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What are the Signs of Technology Addiction – the Modern Disease?

addicted multi-ethnic gamers in the computer club

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Table of Contents

Technology Addiction Definition

The technology surrounding us makes life easier for us to live and brings new troubles to an end. Mobile phones, tablets, televisions, and electronic games, on which adults tend to be busy for long hours, seem to be inevitable necessities of our time. However, they are slowly becoming inconveniences with the addiction that they create not only for adults but also for children.
The addictive effects of technological tools are strong. Due to the so-called ‘technological dependency’, children spend more and more time with technological gadgets. The signs of technology addiction seen among kids include retreating from social life, inability to sleep, lengthy use of, and excessive reactions when they are cut off from them by parents. Also, depression, autism, attention deficit disorder and bipolar disorder tend to be more common in this group of children.1

How Common is Technology Addiction?

Dr. Petersen et al. found that ınternational pathological internet usage rates range from 1.5 % to 8.2%. However, these numbers would be significantly higher after adding the percentage of other technology-related addictions such as smartphone, game, online sex and gambling addiction.

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Signs Of Technology Addiction

Just as with other addictions, technology addiction affects the organism physically and psychologically, therefore there are various symptoms for different organ systems.

Physical Symptoms

  • Reduction of self-care
  • Dry eyes
  • Back and lower back pain
  • Weight gain linked to lack of movement
  • Carpal tunnel syndrome
  • Impaired sleeping patterns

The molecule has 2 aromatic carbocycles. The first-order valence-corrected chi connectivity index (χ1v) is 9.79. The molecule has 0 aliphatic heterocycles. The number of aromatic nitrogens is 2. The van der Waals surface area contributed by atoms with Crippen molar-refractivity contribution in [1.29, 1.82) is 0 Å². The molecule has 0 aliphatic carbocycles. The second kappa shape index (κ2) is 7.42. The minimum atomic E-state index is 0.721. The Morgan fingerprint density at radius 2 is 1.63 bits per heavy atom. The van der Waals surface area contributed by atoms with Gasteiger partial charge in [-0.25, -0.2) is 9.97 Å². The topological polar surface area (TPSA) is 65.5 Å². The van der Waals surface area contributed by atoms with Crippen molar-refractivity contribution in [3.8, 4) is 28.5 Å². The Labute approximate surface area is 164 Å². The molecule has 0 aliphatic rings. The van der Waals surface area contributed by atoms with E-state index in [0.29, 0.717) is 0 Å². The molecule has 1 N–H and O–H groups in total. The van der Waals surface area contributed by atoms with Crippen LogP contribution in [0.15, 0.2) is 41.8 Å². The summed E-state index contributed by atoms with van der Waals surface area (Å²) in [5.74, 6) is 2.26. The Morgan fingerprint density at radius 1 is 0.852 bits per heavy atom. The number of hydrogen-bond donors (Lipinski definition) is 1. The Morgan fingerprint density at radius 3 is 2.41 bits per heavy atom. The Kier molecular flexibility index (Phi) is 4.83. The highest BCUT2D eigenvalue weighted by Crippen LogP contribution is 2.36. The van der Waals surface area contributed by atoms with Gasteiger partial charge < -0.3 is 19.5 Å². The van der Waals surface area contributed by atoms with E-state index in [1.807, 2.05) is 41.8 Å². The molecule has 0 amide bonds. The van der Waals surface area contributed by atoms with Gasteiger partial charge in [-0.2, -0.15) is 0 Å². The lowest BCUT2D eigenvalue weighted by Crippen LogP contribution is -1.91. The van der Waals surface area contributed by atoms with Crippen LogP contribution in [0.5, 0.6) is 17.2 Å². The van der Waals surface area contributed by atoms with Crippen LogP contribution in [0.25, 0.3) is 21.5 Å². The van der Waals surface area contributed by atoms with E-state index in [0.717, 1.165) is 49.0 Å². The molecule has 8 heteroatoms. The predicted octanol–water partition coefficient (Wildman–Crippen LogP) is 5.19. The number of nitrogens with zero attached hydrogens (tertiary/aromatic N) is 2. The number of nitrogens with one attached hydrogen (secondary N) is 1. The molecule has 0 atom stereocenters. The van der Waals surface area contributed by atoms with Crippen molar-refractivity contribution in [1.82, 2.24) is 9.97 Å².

• Head wounds

Social and Psychological Symptoms

  • Decline in academic achievements
  • Personal, family and school problems
  • Failure to manage time
  • Sleep disorders
  • Eating disorders
  • Reduction in activity
  • Internet friends, outside isolation

Technology Addiction Diagnosis

If you are experiencing 3 or more of the symptoms below you may have technology addiction:

  • Increased time spent on technological activities
  • Failure at controlling behavior
  • Increased feelings of euphoria when accessing technology
  • Excessive craving and desire towards technological activities
  • Decrease in interactions with relatives
  • Feeling unrest when not in operation, (for example, waking up in the night to be online, resulting in lack of sleep affecting the day)
  • Losing integrity in social environments (for example, lying to get out of previous engagements, so as to spend more time with technology)
  • Problems in performance at work or school
  • Spending and losing money on internet not leading to feeling guilt, shame, anger, or sadness,
  • Changes in sleep patterns
  • Weight gain, physical changes such as headaches, back pain
  • Withdrawal from other pleasurable activities

If you think that you suffer from technology addiction there are behavioral and pharmaceutical treatments. Please ask your doctor or call our help center number to find more information.

  1. Ömer Şenormancı, Ramazan Konkan and Mehmet Zihni Sungur, Internet Addiction and Its Cognitive Behavioral Therapy, “Standard and Innovative Strategies in Cognitive Behavior Therapy”, book edited by Irismar Reis de Oliveira, ISBN 978-953-51-0312-7, Published: March 14, 2012
  2. Petersen KU, Pathological Internet use-epidemiology, diagnostics, co-occurring disorders and treatment, Fortschr Neurol Psychiatr. 2009 May;77(5):263-71.
  3. Young, Kimberly S.; Rogers, Robert C. (1998). “The Relationship Between Depression and Internet Addiction”. CyberPsychology & Behavior. 1: 25
  4. Goldberg, I. (1996). Internet Addiction Disorder
  5. Pontes HM, Investigating the differential effects of social networking site addiction and Internet gaming disorder on psychological health.
  6. Masters, Ken (2015). “Social Networking Addiction among Health Sciences Students in Oman”. Sultan Qaboos University Medical Journal. 15 (3): e357–63.
  7. Turel, Ofir; Serenko, Alexander (2010). “Is mobile email addiction overlooked?”. Communications of the ACM. 53 (5): 41–3.


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